DIY, Food, Mummy's Kitchen, Recipe, Singapore
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Recipe: “Sembawang” Seafood White Beehoon/Vermicelli

Seafood White Beehoon was first made popular by You Huak restaurant in Sembawang, Singpaore. But in recent years, many others have started to serve it in hawker centres. Some of my friends have tried from various places and complained that it was quite bland while others were crazy about it. This is a fairly easy dish to prepare and is an ideal one pan dish for a family dinner or gathering. The secret of turning bland beehoon into a tasty dish lies in a robust stock!! You may use any seafood to your own liking; from prawns, squids, and clams to crayfish, lobsters, and crabs!!

As it is the first time my daughter is savouring this dish, she asked me while I was cooking if it will taste somewhat like Wan Tan Hor or Singapore Fried Hokkien Prawn Mee? Hmm… What do you think? For me to know and for you to find out. Her verdict was that the whole noodle dish tasted so flavourful and delicious that we do not have enough to eat!!

We love to hear from you so once you have tried this recipe, we hope that you could provide us with some feedback/comments either via our blog or by joining our Mummy’s Kitchen Facebook Group. You can also like us on Beyond Norm’s Facebook Page or subscribe to our blog via the right side bar to get the latest updates.

 

Serves 4 persons

Ingredients

¾ to 1 packet beehoon/Vermicelli

2 eggs, beaten

4 garlic cloves, minced

 

Seafood:

16 pieces prawns, shell and devein (keep the head and the tail)

1 large or 2 medium squids, cleaned and cut into desired size

500g clams, soaked in salt water for an hour and then wash

8 stalks choy sum/green vegetables, cut into 2 inches long

 

Stock:

4 chicken carcasses

10 chicken feet

2 pork bones

½ cup of dried prawns, soaked to soften then drained

1 to 2 knobs rock sugar

 

Marinade:

1 tablespoon sesame oil

A dash of white pepper

2 pinches of salt

1 tablespoon Chinese Wine

 

Seasoning:

Fish sauce

Calamansi limes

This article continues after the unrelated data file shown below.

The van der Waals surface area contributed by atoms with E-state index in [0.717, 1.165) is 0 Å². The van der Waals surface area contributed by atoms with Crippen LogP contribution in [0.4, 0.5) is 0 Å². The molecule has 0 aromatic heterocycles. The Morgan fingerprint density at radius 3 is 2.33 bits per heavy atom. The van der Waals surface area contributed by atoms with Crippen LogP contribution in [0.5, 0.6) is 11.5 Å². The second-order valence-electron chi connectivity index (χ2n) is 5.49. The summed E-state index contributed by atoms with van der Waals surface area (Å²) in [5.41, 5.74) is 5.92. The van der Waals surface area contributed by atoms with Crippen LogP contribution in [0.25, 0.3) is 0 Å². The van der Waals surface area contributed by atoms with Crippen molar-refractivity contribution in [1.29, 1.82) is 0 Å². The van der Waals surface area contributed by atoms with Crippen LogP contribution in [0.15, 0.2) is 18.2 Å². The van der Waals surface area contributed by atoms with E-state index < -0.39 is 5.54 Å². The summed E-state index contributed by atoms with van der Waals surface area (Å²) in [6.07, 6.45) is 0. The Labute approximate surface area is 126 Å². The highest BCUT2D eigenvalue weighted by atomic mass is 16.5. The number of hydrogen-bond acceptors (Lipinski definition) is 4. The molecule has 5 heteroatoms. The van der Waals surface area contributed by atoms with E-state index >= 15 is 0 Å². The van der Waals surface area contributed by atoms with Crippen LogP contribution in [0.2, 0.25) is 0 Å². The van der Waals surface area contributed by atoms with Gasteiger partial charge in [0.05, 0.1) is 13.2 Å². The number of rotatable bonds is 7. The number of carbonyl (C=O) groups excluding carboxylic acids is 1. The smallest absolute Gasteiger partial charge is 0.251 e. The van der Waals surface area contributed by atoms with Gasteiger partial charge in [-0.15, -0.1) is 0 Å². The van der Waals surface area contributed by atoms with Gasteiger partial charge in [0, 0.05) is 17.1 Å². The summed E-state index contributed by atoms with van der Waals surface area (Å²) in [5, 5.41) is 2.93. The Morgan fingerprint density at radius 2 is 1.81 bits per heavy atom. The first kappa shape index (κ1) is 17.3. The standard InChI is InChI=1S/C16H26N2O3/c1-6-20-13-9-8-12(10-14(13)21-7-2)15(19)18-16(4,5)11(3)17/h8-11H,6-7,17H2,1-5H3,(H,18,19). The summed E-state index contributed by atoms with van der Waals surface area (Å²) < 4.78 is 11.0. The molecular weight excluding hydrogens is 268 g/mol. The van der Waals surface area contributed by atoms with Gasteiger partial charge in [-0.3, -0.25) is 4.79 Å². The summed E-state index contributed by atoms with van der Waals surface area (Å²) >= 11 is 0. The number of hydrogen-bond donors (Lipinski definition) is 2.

Method

Preparation for the Stock:

  1. Put the bones in a pot of water and bring to a boil for 3 to 4 mins.
  2. Remove the bones and rinse them to get rid of the scum.
  3. Fill the pot with 20 cups of water and put the bones into it.
  4. Add dried prawns and the rock sugar, cover and bring it to a boil.
  5. Then reduce heat and simmer for 3½ hours, skimming off any scum that floats to the surface.
  6. Strain and set aside.

 

Marinating of the Prawns and Squid:

  1. Add the marinade into the prawns and squid.
  2. Set aside in the fridge for later use.

 

Preparation for the Beehoon:

  1. Soak the beehoon in a pot of cold water until the beehoon has softened.
  2. Drain and set aside.
  3. Heat wok with 2 tablespoons of oil and add in the garlic.
  4. Stir fry till fragrant.
  5. Add the beehoon to the wok. Drizzle some oil around the sides of the wok. Leave for one to two minutes before turning over. Remove and set aside.

 

Frying the Beehoon:

  1. Wipe the wok clean and add ¼ cup of oil.
  2. When the oil is hot, add in the beaten eggs and let it cook. If you like, you can quickly scramble the eggs.
  3. Before the eggs are fully cooked, add the stock and then the beehoon.
  4. Followed by the prawns, squids and clams.
  5. Give a quick stir and cover to simmer for 5 minutes or till the seafood is cooked through.
  6. Add in the green vegetables and mix in well till they are cooked.
  7. Finally add in the fish sauce to taste.
  8. Dish and serve with the calamansi juice on the beehoon.
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This entry was posted in: DIY, Food, Mummy's Kitchen, Recipe, Singapore

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Hi! My name is Josephine Go. I blog at BeyondNorm.com in a segment called Mummy’s Kitchen. I love to use fresh and natural ingredients in my cooking to promote healthy eating. Some of my recipes may not be in line with the traditional methods of cooking to the extent that some of the ingredients are different, but hopefully new recipes are being created in my style. I certainly hope that what I do will help guide kitchen first-timers on how to cook their first meal as well as further equip kitchen veterans with new recipes. My loving husband and two wonderful children are my best guinea pigs and critics. They have enjoyed (or endured) the food that has been served to them for all these years. Mind you, I did not know how to cook or ever knew that I could cook till I got married. So there is hope for everyone. If I can cook, you can cook. You will not know how good or talented you are until you put your hand in the plough.

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